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8 August 2018updated 09 Aug 2018 10:00am

The cost of Britain’s “bargain basement” model

The UK’s vast current account deficit is a symptom of its broken economic system.

By Grace Blakeley

In his recent “Build it in Britain” speech, Jeremy Corbyn broke a decades-long taboo by addressing the UK’s international competitiveness problem. Even as the country’s current account deficit – the difference between what we buy from the rest of the world and what we sell to it – has increased over the last 40 years (reaching a peacetime record of 6 per cent of GDP in 2016), we’ve been told that it doesn’t matter. In the short run, a current account deficit would lead to currency depreciation, making our exports more competitive. In the long run, our exports would shift towards areas in which we had a comparative advantage.

Underlying this was the belief that the UK should become a modern, global, service-based economy, with the “invisible trade” of services more than compensating for imports of goods. Labour’s insistence that we need to pay our way in the world was dismissed by neoliberals, who claimed that “making things” was outmoded.

Yet at no point in the last 40 years has invisible trade made up for the UK’s huge deficit in goods. The result has been the emergence of a large and persistent current account deficit. Far from adjusting to this, the UK’s currency has remained overvalued and hindered exports.

Mainstream economists counter that this reflects the high demand for UK assets. This is true, but it is not necessarily welcome. The high demand for our assets has been driven by their rising values. High levels of lending against existing assets, such as housing, led to the unsustainable boom in house prices between the 1980s and 2007. The high returns generated by UK banks pushed up the value of our currency and reduced the competitiveness of our exports.

These processes boosted the profits of financial institutions: financial output grew from 5 to 8 per cent of total output, and 1.5 to 15 per cent of total profits, between 1970 and 2007, while manufacturing shrunk from 32 per cent to 12 per cent. Eventually, financial institutions began turning this debt into complex securities that could also be sold to investors: this attracted yet more international capital, as well as causing the 2008 financial crisis.

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When this capital fled the UK that year, the value of sterling fell by 25 per cent. The Brexit vote led to another significant depreciation. Under ordinary circumstances, exporters could have responded to this drop by increasing output.

Yet service exports aren’t very responsive to price increases – a law firm can’t suddenly “produce” ten more lawyers. Meanwhile, our goods exporters, which could have responded to the devaluation, had been ravaged by the preceding 40 years of currency inflation.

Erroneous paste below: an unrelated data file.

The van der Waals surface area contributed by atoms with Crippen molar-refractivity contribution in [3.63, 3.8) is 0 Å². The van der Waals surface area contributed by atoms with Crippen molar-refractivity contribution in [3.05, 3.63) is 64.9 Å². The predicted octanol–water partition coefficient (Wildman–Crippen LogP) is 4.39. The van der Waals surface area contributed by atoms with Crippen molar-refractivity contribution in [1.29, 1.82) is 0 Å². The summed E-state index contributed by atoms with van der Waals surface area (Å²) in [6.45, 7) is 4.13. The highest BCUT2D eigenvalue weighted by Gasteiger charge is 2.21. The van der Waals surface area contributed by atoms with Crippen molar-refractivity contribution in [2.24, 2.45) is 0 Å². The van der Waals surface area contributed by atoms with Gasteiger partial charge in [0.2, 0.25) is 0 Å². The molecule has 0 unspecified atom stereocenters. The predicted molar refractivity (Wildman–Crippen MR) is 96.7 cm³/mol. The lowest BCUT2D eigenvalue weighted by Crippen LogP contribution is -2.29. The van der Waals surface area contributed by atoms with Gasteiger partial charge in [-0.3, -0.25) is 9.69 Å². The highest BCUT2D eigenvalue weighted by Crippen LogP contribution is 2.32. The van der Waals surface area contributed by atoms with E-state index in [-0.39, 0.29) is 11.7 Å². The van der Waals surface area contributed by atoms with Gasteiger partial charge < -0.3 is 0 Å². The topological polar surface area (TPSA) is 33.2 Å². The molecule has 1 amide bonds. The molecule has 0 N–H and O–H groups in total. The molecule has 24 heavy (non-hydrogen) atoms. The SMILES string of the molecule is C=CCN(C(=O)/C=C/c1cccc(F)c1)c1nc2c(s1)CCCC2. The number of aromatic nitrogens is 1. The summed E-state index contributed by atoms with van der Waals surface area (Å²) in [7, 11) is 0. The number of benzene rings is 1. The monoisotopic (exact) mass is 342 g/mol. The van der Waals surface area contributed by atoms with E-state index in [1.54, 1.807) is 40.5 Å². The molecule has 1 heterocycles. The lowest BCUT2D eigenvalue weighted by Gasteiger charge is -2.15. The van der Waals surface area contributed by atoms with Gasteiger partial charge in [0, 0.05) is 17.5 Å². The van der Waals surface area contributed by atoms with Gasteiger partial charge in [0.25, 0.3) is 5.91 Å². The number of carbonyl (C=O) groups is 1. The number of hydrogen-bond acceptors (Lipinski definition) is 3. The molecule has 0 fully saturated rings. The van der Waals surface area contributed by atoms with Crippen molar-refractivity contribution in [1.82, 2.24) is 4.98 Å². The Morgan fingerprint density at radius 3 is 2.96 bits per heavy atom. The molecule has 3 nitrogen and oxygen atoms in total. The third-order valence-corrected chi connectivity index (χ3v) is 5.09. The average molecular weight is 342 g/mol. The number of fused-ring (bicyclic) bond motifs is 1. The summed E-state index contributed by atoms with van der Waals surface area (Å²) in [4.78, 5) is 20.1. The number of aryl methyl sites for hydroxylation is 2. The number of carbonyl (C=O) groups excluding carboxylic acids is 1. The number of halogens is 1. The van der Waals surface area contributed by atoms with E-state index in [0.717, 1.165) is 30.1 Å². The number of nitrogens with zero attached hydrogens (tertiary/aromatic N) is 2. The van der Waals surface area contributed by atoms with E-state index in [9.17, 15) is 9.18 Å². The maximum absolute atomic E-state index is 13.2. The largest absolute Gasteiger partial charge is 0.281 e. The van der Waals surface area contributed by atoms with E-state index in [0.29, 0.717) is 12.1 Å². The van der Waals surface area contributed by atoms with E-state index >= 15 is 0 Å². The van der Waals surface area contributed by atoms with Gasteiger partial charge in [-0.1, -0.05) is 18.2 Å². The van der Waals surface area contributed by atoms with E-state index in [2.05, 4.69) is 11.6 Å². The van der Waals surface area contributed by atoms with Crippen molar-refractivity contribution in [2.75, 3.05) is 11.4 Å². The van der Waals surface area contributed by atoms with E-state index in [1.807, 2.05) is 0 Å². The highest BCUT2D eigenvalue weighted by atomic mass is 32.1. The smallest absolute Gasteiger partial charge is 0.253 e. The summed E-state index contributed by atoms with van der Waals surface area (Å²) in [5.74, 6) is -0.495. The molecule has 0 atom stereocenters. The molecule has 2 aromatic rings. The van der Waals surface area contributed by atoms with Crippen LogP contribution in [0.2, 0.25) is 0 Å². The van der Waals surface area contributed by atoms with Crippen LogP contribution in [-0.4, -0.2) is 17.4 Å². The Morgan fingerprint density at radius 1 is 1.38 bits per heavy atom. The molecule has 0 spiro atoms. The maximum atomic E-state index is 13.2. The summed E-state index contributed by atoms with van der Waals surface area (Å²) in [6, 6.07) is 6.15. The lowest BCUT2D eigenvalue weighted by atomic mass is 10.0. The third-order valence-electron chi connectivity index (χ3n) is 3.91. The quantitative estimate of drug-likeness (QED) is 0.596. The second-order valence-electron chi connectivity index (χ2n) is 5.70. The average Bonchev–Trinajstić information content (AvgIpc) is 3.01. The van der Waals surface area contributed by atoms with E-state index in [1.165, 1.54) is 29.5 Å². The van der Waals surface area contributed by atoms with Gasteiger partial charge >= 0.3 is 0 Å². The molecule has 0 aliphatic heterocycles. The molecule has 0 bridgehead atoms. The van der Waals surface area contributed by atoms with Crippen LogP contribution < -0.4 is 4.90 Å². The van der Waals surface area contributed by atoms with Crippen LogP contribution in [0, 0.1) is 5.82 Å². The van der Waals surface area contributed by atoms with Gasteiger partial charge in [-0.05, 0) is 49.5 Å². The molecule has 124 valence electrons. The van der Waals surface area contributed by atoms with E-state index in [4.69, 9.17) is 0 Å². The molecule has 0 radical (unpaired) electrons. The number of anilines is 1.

Instead, the UK has relied on tax breaks and reduced labour costs to attract investment from abroad. Corporation tax has been reduced from 30 per cent in 2008 to 19 per cent today. Wages, meanwhile, have stagnated: most people are still earning less in real terms than they were before 2007.

The creation of a low-tax, low-wage “bargain basement” Britain has resulted in an influx of foreign direct investment through mergers and acquisitions. Rather than boosting our purchasing power, sterling’s fall has combined with lower taxes and labour costs to make our companies appear a bargain to international investors.

Economic commentators usually speak of “selling off the family silver” in reference to privatisation, but the phrase applies equally to sales of UK assets to fund the current account deficit. Clearly the current account matters. So why have we stopped talking about it? The simple reason we don’t talk about the “other deficit” is that tackling it would require reining in finance.

The dominance of the finance sector has created an economic model based on extraction: that is, extraction from the rest of the world via capital inflows, and from the future via debt. We must rethink the decision made 40 years ago to sacrifice the interests of producers to those of extractive rentiers.

This will require mechanisms to tame the finance sector, including tougher regulation that goes far beyond Basel III (a set of reforms developed by the Basel Committee in response to the 2008 financial crisis) and more and better taxation.

Yet it will also require much greater government investment and an active industrial strategy to boost exporters. Such a rebalancing is the only way to build a sustainable economic model based on productive investment, not financialised extraction.

This article appears in the 08 Aug 2018 issue of the New Statesman, The rise and fall of Islamic State